Bridgewater council grants BDA $200,000

Business improvement district still a priority

Bridgewater’s budget will have to make a bit more room.

The Bridgewater Town Council backed the Bridgewater Development Association (BDA) on February 23 at a council meeting with pre-budget approval of a $199,136.48 grant.

It will be funded through regular taxation, which is not expected to increase.

“We’ve generally been self-sufficient with our land sales. And we fully expect that to turn around, so it was really to keep operating from April 1, 2015, to March 31, 2016,” said Ms Ida Scott the BDA’s manager, who has been with the organization for 11 years.

The BDA has reliably covered its operating costs since it started in 2002, but because of a lack of land sales in 2014 the association had to find an alternative means of funding.

“There’s a downturn in the economy, and that’s the issue we’ve been having to deal with,” said Ms Ida Scott, the BDA’s manager, who holds the only staffed position within the organization.

“We had a lot of inquiries, but they weren’t followed up on. A lot of them went to lease instead of building their own new property.”

It was the second time in its 13 years of existence that the BDA has had to reach out to council. The BDA has funds itself through the sale of commercial and residential land. Since its origin, it has only requested $65,000, during a previous sales slump.

The organization’s forerunner was the Bridgewater Development Commission, which purchased the land the BDA sells in Bridgewater more than 40 years ago. When the commission folded, the land reverted to the town. When the development association started, the land was given to the group.

Its purpose is to help position Bridgewater as a community of choice for businesses and individuals in which they can reside and grow.

Ms Scott said they own residential land in the Glen Allan subdivision and commercial land in the Bridgewater Business Park.

She estimates the group needs to generate $200,000 to keep going every year.

Council was divided on the decision to give the grant.

“It makes me a little nervous we’re pre-approving, in essence, $200,000 before we’ve gone into budget debate,” said Councillor Andrew Tanner, alluding to the tough budget cycle ahead.

“I think the intent during our initial discussions was to bring that down, ease that down just a bit to give us some flex room when we go into budget, and hopefully, the BDA would have sold some land sales that would have actually propped them up even further without the Town of Bridgewater enabling that grant.”

Other members were fully supportive.

“I think their fingerprint is on most, if not all, of the economic development that has occurred in this town, and I think there are seeds that have been planted by the BDA still out there germinating,” said Mayor David Walker.

“I think the strategic plan of the BDA is aggressive. I think it positions it well in making Bridgewater a community of choice.”

This new strategic plan includes the BDA and Town of Bridgewater having a shared vision; downtown core improvement and revitalization; business attraction, retention and expansion; branding; and marketing. These are to be carried out by action teams and subcommittees.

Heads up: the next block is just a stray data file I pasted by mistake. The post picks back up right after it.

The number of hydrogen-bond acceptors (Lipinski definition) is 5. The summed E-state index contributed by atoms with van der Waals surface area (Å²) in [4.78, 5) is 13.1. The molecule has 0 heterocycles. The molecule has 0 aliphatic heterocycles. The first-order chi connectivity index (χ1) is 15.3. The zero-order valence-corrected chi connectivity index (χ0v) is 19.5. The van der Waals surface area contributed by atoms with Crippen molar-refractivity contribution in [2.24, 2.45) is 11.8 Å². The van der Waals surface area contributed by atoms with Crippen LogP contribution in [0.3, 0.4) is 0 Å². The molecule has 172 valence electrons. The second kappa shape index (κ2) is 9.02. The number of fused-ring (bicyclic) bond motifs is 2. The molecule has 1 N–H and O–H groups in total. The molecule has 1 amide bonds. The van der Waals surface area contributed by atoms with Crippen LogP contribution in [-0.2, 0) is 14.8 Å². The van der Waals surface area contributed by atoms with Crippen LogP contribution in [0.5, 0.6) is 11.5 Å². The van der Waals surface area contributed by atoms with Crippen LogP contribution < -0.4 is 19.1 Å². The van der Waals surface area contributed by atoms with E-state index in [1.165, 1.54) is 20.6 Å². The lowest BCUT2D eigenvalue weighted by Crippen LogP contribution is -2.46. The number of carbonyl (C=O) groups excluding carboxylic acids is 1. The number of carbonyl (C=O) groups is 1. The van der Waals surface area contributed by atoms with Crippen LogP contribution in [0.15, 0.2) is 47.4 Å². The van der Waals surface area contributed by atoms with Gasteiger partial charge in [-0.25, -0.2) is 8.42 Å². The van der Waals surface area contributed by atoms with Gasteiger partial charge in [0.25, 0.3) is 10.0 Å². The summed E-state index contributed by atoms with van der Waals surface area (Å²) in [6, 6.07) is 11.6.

One of the BDA’s main projects for the coming year is to find out if the town wants to establish a Business Improvement District (BID).

Of the $199,136.48 grant, $13,000 was approved to pay a part-time employee to see if business and property owners are interested in the project.

“From what we understand, there must be a bylaw in place in order to establish a business improvement district, since the formation will necessitate having a levy against property in the BID area,” said Ms Scott, who asked the town of Bridgewater to prepare and approve a bylaw allowing for the establishment of a BID in a separate presentation on the same evening.

The BID would include 88 businesses in Bridgewater and would allow them to be represented by a single voice. It would also offer benefits to the businesses in terms of aid with marketing, facade improvement, special events, training, attracting new customers to the downtown and more project funding.

She recommended using the bylaw and service regulations of the Halifax Regional Municipality as a model.

Council will decide whether to approve this motion at its next meeting.

Some of the group’s past achievements include the Glen Allan subdivision, Generations Active Park, Drumlin Hills, HB Studios Sports Centre, the new Baptist church, Roundhouse Drive, Gow Drive, Langille Drive, the Collaborative Health Centre, King Street’s revitalization, the revitalization of the King Street Court and gazebo, interpretative panels and banners hanging from standards on both sides of the river, the Bridgewater Performing Arts Society, Grinder Square, the Riverfront Renaissance Action Team and a business expansion program that was used to fund both the marina and the Lunenburg County Lifestyle Centre.

Future land sales will be put into a reserve for the BDA to finance itself for the following year.

As originally published in LighthouseNOW Progress Bulletin

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